Loading, Please Wait...
NEW YORK, NY--(Marketwired - Jan 5, 2016) - Young women pursuing a career and raising a family often put off medical care not realizing that they are at risk for a heart attack or stroke. Medical experts recommend women be mindful of preventative measures throughout all stages of their lives to avoid premature heart disease and cardiovascular events. Key nutrients such as vitamin K2, which 97 percent of the Western population is deficient in, can be missing from even the healthiest diets. A recent randomized, double-blind, placebo-controlled clinical trial, published in Thrombosis and Haemostasis, using a specific vitamin K2 called MenaQ7, made by NattoPharma, proved vitamin K2's positive cardiovascular effects by improving arterial flexibility, an important benefit to women's heart health.
"Vitamin K2 is a very important heart nutrient for women at any age because it works hand-in-hand to promote good bone health," said Dana Cohen, M.D., a nationally renowned internal and integrative medicine specialist whose multi-disciplinary approach has helped treat thousands of patients using a variety of conventional and complementary therapies. "Without vitamin K2, the body does not properly utilize calcium to build stronger bones. Rather, the calcium gets lodged in the bloodstream where it can deposit in arteries and soft tissues, causing calcification, or hardening. This can have a detrimental effect on heart health, including increasing the risk of cardiovascular issues."
According to a study published Nov. 23 in JAMA Internal Medicine, young women who've had a heart attack will have a 20-times increased risk of a second heart attack, and a tripled risk of a first stroke, according to findings. Two more recent studies published in the Journal of the American College of Cardiology confirm that women under the age of 55 are often left in the dark when it comes to knowing the risk factors of heart disease, and are less likely to receive life-saving procedures to open clogged heart arteries compared to their male counterparts.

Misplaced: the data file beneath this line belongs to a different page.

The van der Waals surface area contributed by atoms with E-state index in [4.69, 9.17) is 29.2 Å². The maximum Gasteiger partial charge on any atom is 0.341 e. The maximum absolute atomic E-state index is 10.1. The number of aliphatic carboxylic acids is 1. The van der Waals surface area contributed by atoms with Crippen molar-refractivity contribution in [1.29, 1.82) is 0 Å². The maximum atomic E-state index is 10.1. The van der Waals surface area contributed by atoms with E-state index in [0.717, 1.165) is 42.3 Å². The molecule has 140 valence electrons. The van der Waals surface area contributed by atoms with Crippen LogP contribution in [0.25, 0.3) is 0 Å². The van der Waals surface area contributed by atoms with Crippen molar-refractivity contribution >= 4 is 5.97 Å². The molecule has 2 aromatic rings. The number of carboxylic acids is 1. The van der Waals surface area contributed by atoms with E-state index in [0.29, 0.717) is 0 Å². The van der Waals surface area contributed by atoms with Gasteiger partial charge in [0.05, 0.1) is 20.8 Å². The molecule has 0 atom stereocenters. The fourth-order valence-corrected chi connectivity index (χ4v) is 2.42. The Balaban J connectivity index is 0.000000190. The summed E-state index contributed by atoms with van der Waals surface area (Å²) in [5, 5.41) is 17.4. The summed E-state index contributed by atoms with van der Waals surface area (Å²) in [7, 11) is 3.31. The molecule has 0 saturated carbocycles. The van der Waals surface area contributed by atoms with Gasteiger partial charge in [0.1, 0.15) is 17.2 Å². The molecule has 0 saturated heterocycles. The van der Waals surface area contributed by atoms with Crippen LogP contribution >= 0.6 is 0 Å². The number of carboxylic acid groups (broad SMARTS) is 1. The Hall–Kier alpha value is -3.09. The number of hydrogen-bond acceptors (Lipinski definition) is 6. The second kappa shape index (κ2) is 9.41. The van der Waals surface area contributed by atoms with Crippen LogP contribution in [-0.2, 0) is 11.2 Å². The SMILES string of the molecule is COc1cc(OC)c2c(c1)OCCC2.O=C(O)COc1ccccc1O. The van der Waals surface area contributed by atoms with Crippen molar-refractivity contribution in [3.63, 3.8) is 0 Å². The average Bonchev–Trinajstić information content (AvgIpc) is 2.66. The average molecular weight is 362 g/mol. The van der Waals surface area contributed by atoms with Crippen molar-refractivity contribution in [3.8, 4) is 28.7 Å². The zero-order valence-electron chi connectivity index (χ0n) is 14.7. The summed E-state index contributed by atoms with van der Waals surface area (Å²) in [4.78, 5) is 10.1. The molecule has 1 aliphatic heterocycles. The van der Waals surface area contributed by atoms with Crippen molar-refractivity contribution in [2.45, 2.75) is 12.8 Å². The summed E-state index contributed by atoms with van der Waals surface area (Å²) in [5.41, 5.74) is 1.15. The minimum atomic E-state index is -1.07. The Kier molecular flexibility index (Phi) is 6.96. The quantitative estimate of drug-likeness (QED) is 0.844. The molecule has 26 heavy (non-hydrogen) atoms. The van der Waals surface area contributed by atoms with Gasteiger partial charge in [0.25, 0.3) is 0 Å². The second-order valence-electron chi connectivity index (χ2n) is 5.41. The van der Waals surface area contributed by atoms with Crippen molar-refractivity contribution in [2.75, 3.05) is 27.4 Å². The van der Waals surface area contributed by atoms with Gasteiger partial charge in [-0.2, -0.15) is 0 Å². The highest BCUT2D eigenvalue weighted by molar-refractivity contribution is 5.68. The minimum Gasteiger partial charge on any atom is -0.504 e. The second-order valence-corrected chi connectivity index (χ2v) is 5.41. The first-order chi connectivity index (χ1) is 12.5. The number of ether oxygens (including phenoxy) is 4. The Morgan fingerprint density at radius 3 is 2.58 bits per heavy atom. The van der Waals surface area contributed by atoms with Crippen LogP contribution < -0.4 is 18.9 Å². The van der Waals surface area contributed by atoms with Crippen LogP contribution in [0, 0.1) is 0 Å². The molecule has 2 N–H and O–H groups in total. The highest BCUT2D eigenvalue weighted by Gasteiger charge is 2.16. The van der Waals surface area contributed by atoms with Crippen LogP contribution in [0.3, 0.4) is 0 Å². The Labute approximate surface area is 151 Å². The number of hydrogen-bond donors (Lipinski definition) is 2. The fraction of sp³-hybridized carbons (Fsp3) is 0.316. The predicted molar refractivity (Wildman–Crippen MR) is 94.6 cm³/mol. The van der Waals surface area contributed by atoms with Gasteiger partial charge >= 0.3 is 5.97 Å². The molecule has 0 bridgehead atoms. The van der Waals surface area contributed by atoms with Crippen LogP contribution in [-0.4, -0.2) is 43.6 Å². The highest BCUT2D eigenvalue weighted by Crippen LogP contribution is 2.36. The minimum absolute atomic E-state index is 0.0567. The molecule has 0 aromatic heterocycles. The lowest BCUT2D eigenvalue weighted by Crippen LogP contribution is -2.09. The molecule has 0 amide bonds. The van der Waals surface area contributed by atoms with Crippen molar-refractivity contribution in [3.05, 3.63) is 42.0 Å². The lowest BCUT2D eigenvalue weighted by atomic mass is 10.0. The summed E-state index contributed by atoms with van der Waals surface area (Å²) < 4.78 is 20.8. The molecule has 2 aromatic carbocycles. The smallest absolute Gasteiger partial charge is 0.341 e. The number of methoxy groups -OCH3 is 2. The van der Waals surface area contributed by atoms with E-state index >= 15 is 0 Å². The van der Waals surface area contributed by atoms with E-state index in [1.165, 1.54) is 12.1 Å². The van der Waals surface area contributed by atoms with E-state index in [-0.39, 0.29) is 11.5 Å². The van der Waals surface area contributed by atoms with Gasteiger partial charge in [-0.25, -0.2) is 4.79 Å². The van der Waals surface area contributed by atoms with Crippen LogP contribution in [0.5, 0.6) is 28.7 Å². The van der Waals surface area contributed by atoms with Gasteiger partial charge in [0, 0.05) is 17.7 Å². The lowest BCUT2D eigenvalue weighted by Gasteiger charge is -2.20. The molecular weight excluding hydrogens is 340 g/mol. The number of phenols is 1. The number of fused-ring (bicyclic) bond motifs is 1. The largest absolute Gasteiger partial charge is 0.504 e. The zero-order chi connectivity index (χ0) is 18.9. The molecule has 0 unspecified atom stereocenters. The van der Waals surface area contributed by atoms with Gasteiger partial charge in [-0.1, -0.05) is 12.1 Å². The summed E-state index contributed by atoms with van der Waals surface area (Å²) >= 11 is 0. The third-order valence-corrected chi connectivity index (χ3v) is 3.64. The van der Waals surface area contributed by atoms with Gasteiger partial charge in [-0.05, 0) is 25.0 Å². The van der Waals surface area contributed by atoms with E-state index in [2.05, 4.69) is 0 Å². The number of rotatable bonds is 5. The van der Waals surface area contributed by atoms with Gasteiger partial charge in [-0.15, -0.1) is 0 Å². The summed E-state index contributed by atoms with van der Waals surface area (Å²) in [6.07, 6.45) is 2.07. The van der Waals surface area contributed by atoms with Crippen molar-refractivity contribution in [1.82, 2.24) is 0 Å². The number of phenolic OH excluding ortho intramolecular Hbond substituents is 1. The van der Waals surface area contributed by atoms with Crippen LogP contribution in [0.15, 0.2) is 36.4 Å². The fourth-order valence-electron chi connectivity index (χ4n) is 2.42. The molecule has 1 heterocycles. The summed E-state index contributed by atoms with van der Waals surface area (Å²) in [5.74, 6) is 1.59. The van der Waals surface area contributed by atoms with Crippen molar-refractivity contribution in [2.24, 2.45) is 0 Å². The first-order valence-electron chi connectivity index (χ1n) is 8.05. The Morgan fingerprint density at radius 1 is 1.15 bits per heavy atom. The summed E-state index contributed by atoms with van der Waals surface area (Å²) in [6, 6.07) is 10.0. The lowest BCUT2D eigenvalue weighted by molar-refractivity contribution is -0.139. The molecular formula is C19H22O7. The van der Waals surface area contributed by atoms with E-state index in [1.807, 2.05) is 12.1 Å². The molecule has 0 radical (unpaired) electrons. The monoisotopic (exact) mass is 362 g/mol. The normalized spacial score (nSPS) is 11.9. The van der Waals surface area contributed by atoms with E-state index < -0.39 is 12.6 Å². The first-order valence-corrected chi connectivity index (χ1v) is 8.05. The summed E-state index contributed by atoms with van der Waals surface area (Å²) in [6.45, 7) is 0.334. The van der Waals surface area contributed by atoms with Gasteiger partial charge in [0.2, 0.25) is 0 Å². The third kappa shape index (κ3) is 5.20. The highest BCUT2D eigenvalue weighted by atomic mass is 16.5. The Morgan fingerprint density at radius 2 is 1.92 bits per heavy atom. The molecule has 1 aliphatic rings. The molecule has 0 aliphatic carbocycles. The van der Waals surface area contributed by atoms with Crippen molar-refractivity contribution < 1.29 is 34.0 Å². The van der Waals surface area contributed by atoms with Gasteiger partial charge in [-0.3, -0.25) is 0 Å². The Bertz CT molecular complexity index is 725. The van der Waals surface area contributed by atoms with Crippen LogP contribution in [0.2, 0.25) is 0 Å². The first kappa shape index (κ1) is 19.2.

"One of my biggest concerns about heart disease prevention for women is that doctors are not making the connection between a woman's bone and heart health," said Dr. Dennis Goodman, author of "Vitamin K2: The Missing Nutrient for Heart and Bone Health," and cardiologist and director of the Integrative Medicine Department at NYU Langone Medical Center. "Calcium supplementation plays an important role for building bones but can cause problems for the heart if vitamin K2 is missing from the calcium supplement. What many doctors will tell women to do is to just stop taking the calcium, but that's not the answer. Calcium needs to be taken along with vitamin K2, which plays a critical role of regulating calcium metabolism by keeping the calcium in your bones and out of your arteries where calcium buildup can lead to artery clogging that can cause heart disease and strokes."
Heart disease is the leading cause of death for women in the United States, killing nearly 422,000 each year, according to the U.S. Centers for Disease Control and Prevention. The only contraindication to vitamin K2 is the use of oral anticoagulants, such as Coumadin (warfarin). Anyone taking these medications should consult with their doctor before adding K2 to their regimen.
Clinical studies using MenaQ7, the only vitamin K2 with patents granted and pending for cardiovascular health, have established effective doses for safe use. For more, visit http://www.menaq7.com.